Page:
Date someone who gives you the same feeling of when you see your food coming at a restaurant
It’s intoxicating, the way you never leave my brain; the way you float through and within me. We can’t make sense of each other and yet something lies there, waiting to be said or unsaid. It’s beautiful, the way that you never leave my brain; it’s like some privilege you’ve gained from me – you just never leave my brain. On some days, daydreams attain meaning; the very meaning that you decide to give them. And once you make daydreams meaningful, hold your breath, right there, you’re creating your own illusion and set it free to play with reality. And I want to be with you in this, you know? I want this because I want it with you. Did you say something? Did I miss the connotation behind that smile? Am I allowed to undress you in mind, am I allowed to pretend I don’t care whether you sense this or not? You know you’ve never left my brain; somehow it throws itself at you and moves inward toward the unknown territory of some thoughtless desire. You will remain there because I demand it of you. Play along and do not ask for an explanation; it’s a brain thing, who would dare mention the soul? The soul must surrender because you never leave my brain. The soul must accept its loss; it must courageously step back and resign. It’s infuriating, the way you never leave my brain; continue doing so as long as you don’t mess with fate. Keep away from me and ignore me. Let’s talk about something I’ve forgot to mention: You never leave my brain.
I think people spend too much time staring into screens and not enough time drinking wine, tongue kissing, and dancing under the moon.
To love a diabetic is to be a doctor. It means helping her to remember her medications. It means driving her for an hour to the only 24 hour pharmacy when she’s gotten the flu and can’t take the Nyquil in the refrigerator. Or driving her to the hospital when the simple flu turns into bronchitis and her blood turns acidic.
To love a diabetic is to be patient. It means knowing that some days she won’t feel good for no visible reason. It means canceling long term plans when suddenly she doesn’t feel well enough to go on a trip. Or waiting to go to bed while she injects her bedtime insulin.
To love a diabetic is to be a priest. It means consoling her when she’s tired and feels like she can’t do it anymore. It means listening and not passing judgment while she tries to figure out her new dosages and makes mistakes. Or, during those tough times, listening to her burial wishes – just in case.
To love a diabetic is to be a guardian. It means standing up for her when strangers accuse her of being a drug addict. It means discreetly asking her friends to keep an eye on her when she’s testing new medications and doesn’t know the reactions to her body yet. Or staying up with her through the night because she’s too afraid to fall asleep where a coma can find her.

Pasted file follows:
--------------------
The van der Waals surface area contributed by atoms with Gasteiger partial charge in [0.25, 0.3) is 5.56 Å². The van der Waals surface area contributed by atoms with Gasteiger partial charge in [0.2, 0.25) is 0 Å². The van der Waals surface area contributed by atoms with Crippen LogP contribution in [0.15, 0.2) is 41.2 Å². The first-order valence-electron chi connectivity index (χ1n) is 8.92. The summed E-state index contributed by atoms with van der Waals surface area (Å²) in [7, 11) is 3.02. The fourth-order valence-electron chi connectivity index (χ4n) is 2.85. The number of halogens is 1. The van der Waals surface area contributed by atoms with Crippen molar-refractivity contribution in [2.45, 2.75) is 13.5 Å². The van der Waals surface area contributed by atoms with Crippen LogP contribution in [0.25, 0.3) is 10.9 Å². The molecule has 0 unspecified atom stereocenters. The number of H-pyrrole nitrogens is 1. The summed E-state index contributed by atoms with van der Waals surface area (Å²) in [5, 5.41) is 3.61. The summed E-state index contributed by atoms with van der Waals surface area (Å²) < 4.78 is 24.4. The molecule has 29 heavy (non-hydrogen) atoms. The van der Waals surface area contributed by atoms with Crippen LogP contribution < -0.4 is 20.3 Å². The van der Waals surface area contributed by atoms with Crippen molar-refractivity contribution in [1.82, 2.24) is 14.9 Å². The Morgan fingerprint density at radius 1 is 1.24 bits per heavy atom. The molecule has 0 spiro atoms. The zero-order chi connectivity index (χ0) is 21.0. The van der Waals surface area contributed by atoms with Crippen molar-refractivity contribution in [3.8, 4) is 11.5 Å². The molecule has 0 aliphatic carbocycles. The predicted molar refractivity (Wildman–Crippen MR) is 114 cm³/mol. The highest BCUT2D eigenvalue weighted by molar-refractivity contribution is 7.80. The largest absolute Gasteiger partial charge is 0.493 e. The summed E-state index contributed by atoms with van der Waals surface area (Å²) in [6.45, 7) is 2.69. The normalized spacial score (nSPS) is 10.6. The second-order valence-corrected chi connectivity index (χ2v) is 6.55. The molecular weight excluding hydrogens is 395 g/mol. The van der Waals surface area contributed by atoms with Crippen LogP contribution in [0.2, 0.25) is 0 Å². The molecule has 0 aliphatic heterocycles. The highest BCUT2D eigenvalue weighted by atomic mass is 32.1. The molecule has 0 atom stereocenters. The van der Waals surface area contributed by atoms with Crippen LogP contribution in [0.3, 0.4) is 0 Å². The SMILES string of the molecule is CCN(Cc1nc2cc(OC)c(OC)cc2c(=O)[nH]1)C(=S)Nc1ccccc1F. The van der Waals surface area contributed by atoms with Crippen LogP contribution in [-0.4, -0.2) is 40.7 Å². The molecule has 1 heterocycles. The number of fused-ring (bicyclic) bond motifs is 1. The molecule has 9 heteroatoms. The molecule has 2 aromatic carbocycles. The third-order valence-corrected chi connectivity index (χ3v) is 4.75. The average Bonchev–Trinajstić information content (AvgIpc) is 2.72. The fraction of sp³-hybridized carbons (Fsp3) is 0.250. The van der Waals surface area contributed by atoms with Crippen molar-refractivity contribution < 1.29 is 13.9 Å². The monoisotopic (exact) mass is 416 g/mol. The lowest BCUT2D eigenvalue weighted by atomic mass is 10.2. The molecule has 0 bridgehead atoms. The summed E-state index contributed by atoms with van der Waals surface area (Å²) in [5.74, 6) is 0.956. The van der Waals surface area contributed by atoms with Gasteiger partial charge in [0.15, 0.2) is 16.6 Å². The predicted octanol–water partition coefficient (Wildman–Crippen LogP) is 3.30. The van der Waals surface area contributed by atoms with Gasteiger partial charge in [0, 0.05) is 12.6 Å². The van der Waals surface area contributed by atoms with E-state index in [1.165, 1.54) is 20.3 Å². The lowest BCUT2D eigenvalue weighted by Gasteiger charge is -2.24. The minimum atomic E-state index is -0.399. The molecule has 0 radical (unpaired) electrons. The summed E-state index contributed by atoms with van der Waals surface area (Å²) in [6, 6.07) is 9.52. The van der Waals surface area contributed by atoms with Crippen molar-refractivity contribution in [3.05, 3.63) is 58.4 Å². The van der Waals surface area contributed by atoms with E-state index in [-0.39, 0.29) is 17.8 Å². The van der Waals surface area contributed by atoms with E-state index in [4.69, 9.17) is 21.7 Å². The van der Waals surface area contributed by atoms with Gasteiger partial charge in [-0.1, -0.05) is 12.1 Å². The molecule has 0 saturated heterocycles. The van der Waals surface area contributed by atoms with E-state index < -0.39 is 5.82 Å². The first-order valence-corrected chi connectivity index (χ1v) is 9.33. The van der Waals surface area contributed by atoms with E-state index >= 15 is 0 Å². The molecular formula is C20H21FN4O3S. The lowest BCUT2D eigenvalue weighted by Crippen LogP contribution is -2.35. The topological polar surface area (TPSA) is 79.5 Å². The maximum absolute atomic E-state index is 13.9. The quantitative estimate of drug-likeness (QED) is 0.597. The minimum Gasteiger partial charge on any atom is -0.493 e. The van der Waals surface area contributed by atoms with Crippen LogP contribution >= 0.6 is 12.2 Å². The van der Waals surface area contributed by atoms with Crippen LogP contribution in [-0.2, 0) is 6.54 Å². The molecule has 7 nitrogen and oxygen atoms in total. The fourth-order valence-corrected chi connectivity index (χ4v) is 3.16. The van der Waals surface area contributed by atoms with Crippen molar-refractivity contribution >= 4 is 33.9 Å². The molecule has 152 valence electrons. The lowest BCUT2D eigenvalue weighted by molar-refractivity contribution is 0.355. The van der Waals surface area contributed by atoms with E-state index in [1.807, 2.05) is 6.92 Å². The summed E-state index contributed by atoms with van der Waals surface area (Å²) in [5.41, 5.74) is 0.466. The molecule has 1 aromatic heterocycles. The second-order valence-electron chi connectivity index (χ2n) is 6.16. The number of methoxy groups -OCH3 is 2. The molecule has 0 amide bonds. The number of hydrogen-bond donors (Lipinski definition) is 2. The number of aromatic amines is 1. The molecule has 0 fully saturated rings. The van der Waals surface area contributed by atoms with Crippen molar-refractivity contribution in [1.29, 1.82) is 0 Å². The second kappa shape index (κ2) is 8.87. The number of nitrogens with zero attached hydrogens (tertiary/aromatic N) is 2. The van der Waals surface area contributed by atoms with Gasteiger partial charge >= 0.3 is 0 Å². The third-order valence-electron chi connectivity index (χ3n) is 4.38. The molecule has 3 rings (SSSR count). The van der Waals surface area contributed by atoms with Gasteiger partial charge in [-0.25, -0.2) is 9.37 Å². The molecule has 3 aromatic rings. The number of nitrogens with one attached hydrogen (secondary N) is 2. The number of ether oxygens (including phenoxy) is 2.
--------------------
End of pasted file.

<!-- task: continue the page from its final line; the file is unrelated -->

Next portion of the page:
To love a diabetic is to not be superficial. It means seeing her bruises as beauty marks. It means caressing the scars across her stomach. Or kissing her dry lips when she is hooked to IVs.
To love a diabetic is to be understanding. It means knowing that she doesn’t mean to get hot tempered when her blood sugars are too high. It means listening to her when she asks to start a family soon. Or donating time and DNA to sciences you don’t fully understand just because she asks you to and because it promises to cure her.
To love a diabetic is to be smart. It means researching new medications even though she never asks you to. It means listening to her explain her new findings in terms that aren’t typical language. Or making her smile when she desperately wants to scream.
To love a diabetic is to be selfless. It means going to a restaurant based off the carbohydrates menu instead of the atmosphere. It means going without dinner when money is tight because you can buy her medication with it instead. Or testing your blood sugar on her new meter to make sure it’s working properly even though you’re terrified of needles.
To love a diabetic is to be brave. It means keeping your chin up while she talks about those scary moments. It means not allowing her medical mistakes to colour your relationship with her emotionally. Or keeping positive spirits even though all of the websites and gatherings tell you she won’t statistically make it past her 40s.
To love a diabetic is not easy. It means putting her medical needs before any other finances. It means worrying every moment that she is properly cared for even when you can’t see her. And it means trusting her life in the hands of so many doctors who don’t understand the full complexities of the disease.
Thank you for loving a diabetic.